Gordon Ramel is a British poet who has "come to poetry as a scientist." His university degrees are in ecology. He won a first poetry
prize at the age of 14, but didn't really find "time to water the seeds of creativity" until he was 43. His poem "Darkness"
is based on what might be called a "waking vision."
As yet another dolphin dies a voice I cannot see
calls out in pain “Enough. Enough. I will not let this be.”
As a dark cloud quickly rises from deep within the sea
an awesome beast of writhing form takes shape in front of me
its massive arms raised heavenwards in prayer or else in plea.
Now a thought inside me whispers. “Be careful child, take care.
this is no normal summer storm that is abrewing there.”
The atmosphere around me has grown heavy with despair.
I feel a shiver down my spine and static in my hair.
From the beast a voice of thunder now shreds the fragile air.
“Behold I Am the Darkness.
And I am the pain
of a thousand species dying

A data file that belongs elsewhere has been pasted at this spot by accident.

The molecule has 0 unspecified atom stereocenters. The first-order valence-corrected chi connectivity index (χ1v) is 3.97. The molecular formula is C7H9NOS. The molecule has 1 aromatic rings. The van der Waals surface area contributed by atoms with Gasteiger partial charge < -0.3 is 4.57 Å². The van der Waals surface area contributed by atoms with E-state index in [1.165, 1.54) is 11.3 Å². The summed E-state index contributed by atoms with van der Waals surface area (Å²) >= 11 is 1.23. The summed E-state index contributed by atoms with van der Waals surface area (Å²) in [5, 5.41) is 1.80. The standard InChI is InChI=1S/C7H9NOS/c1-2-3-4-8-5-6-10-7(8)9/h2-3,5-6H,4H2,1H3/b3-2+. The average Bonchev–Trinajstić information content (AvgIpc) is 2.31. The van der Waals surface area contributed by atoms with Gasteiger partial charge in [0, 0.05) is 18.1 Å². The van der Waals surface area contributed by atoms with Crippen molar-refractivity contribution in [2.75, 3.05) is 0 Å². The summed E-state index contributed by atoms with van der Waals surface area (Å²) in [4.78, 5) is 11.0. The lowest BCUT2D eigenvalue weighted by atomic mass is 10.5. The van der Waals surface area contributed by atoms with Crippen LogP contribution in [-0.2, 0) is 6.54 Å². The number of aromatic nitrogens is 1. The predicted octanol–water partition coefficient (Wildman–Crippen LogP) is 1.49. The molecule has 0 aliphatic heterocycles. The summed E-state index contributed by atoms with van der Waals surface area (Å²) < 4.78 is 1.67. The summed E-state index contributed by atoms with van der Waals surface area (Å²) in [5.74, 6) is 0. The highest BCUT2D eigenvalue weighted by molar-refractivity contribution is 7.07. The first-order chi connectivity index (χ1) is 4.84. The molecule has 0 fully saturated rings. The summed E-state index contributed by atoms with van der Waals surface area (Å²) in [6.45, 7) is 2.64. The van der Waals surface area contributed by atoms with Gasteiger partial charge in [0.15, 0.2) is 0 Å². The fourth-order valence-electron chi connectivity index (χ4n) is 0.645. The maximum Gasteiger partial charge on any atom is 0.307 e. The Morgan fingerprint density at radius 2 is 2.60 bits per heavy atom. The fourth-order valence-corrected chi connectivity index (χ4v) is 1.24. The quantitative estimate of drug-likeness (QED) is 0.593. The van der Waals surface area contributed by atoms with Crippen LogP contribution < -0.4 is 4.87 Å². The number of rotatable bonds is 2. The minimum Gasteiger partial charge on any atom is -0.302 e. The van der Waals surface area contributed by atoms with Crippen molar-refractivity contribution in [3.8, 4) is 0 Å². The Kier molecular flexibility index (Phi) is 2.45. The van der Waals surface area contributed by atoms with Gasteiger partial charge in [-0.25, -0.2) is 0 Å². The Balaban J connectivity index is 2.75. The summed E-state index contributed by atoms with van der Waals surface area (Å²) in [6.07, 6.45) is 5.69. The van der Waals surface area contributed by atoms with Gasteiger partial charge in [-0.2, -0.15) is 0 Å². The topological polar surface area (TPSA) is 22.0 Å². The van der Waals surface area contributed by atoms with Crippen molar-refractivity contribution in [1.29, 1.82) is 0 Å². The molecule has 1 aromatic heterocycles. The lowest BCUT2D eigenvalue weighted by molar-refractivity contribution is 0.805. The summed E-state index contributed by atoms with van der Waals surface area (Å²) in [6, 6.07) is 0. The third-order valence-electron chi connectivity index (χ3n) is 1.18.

and of one that is insane.
Enough I say again.
Let retribution come to those
who live with such disdain.”
The air is full of howling and the beast becomes forlorn
defeated by an anguish that no living soul has borne;
it drops its mighty head and arms as if about to mourn.
Then a gentle breeze arises and shreds the bitter storm,
in just the way the rising sun dispels a mist at dawn
A flood of mixed emotions sweeps across my timid soul;
I find that I am crying, weeping tears I can’t control.
For suddenly I know our planet as a living whole;
I see how hard it is to live without a greater goal
and just how far we have to go to fill our promised role.
A clear, yet quiet voice speaks next, across the troubled sea
“The story is not finished yet, and you must let it be.